Researchers combine natural Jute fibers with Graphene to improve strength by 200%. They’ve also discovered that purified Graphene is significantly more effective than it’s silicon tainted counterpart.
Jute is a collection of fibers made from an old world plant. They are usually wound around each other to create some kind of rope. In this experiment scientists from The University of Manchester wanted to know if you could somehow improve the durability of Jute by coating it with Graphene. What they found was that Graphene coating enhanced the interfacial shear strength of Jute by around 200 percent, as well as the Flexural Strength by a factor of 100 percent compared to ordinary fibers.
As for practical application the new research could eventually result in super-rope capable of supporting much more weight.
In collaboration with RMIT’s Centre for Advanced Materials and Industrial Chemistry, the team then used pure graphene to build a versatile humidity sensor with the highest sensitivity and the lowest limit of detection ever reported
In another study an RMIT University team led by Dr. Dorna Esrafilzadeh and Dr. Rouhollah Ali Jalili investigated the purity of commercially available Graphene. What they found out, by using a state of the art scanning transition electron microscope was that Graphene is heavily corrupted by silicon. With that being said, the research team believes silicon is behind inconsistent experimental results obtained by scientists around the world.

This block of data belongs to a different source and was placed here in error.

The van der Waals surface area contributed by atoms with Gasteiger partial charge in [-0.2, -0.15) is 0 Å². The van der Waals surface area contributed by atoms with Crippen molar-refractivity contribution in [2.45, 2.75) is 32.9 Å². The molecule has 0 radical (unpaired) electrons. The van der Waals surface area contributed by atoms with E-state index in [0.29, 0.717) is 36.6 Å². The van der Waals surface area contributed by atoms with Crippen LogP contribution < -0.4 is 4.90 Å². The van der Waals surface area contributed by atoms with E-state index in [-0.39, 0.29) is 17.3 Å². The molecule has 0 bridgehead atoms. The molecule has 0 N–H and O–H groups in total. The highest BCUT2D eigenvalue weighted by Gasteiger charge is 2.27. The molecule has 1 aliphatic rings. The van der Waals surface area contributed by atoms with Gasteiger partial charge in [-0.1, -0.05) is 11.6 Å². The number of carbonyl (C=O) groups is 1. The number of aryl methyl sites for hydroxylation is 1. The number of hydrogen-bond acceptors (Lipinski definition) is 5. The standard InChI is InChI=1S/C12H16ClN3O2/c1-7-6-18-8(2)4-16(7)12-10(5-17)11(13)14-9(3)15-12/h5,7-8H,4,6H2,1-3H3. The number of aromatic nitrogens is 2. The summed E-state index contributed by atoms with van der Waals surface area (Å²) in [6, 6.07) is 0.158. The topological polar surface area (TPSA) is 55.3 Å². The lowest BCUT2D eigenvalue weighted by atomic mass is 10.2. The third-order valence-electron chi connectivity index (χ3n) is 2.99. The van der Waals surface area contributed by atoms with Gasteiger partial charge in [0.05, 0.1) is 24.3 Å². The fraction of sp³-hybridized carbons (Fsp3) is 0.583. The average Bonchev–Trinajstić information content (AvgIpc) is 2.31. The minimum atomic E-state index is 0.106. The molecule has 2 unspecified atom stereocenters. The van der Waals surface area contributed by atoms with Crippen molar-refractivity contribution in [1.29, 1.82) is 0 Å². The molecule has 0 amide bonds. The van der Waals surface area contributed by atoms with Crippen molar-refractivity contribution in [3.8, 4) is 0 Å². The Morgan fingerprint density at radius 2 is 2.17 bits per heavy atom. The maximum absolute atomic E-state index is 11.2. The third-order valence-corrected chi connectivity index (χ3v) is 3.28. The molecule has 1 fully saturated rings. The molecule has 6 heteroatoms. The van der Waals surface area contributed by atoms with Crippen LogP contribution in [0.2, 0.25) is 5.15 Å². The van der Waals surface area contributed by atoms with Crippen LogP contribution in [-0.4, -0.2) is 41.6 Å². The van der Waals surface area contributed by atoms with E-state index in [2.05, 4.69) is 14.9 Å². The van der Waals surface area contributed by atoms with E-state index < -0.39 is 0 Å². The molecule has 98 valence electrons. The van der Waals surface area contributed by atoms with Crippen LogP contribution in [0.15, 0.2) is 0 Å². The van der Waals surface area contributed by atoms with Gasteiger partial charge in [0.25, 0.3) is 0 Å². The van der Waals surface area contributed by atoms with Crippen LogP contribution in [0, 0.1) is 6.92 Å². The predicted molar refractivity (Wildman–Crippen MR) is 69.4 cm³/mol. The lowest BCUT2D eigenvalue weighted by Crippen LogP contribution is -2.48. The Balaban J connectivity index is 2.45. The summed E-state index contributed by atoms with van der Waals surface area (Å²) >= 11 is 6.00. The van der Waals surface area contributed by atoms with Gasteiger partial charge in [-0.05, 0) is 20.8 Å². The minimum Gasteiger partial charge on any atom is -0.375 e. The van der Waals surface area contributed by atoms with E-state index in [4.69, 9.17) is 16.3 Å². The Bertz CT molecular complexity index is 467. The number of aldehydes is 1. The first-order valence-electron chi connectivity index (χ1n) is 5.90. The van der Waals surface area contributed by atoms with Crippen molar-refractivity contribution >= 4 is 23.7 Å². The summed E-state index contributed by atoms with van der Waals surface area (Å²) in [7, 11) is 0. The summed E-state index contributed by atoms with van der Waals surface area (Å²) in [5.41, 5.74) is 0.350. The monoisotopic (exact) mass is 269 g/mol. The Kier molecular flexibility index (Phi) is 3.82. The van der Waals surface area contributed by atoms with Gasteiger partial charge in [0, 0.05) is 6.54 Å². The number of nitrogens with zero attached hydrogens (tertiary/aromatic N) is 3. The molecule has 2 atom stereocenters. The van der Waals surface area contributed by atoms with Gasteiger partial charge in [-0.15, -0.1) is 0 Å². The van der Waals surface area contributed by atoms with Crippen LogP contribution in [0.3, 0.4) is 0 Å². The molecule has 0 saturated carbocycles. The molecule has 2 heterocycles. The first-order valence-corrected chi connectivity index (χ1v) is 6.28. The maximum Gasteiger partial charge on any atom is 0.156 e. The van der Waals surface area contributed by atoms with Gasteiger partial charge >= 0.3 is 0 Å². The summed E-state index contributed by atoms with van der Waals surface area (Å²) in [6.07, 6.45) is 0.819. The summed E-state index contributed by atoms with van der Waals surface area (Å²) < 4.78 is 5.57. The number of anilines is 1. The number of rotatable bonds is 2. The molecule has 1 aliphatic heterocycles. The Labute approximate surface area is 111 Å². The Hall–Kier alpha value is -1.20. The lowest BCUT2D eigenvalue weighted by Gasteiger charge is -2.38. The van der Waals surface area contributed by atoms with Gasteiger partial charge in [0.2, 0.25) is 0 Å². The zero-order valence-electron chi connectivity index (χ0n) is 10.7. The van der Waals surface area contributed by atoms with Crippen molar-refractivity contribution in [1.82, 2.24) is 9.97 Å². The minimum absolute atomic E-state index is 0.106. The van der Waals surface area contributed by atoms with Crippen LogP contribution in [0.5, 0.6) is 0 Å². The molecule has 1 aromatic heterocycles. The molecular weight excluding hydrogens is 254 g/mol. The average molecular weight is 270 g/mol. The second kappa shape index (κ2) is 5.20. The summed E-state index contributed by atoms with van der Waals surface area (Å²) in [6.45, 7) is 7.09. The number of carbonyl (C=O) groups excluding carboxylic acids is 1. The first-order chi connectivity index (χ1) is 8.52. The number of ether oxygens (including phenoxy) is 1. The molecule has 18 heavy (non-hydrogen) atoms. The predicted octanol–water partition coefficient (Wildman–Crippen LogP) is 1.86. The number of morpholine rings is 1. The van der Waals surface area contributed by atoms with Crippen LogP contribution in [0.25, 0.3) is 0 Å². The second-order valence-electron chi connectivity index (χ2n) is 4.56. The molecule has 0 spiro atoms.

The next step in their experiment was testing the newly purified material to figure out what Graphene is truly capable of. According to researchers purified Graphene broke all the records for electric conductivity when used to build a super-capactor. It already did quite well as silicon corrupted Graphene but without silicon dioxide the purified Graphene super-capacitor conducted 50% more electricity.
Of course their are just as many implications here as you have uses for Graphene. If the 2D material performs better when purified you can expect that to become commonplace as long as the manufacturer can afford it.
Their research article was published in Nature Communications
In our last update we reported on the growing list of recently discovered Graphene applications including construction material for room temperature superconductors, spintronics and electromagnetic shielding. Even earlier on we spoke about a cybernetic mushroom spliced with Graphene that can actually generate electricity!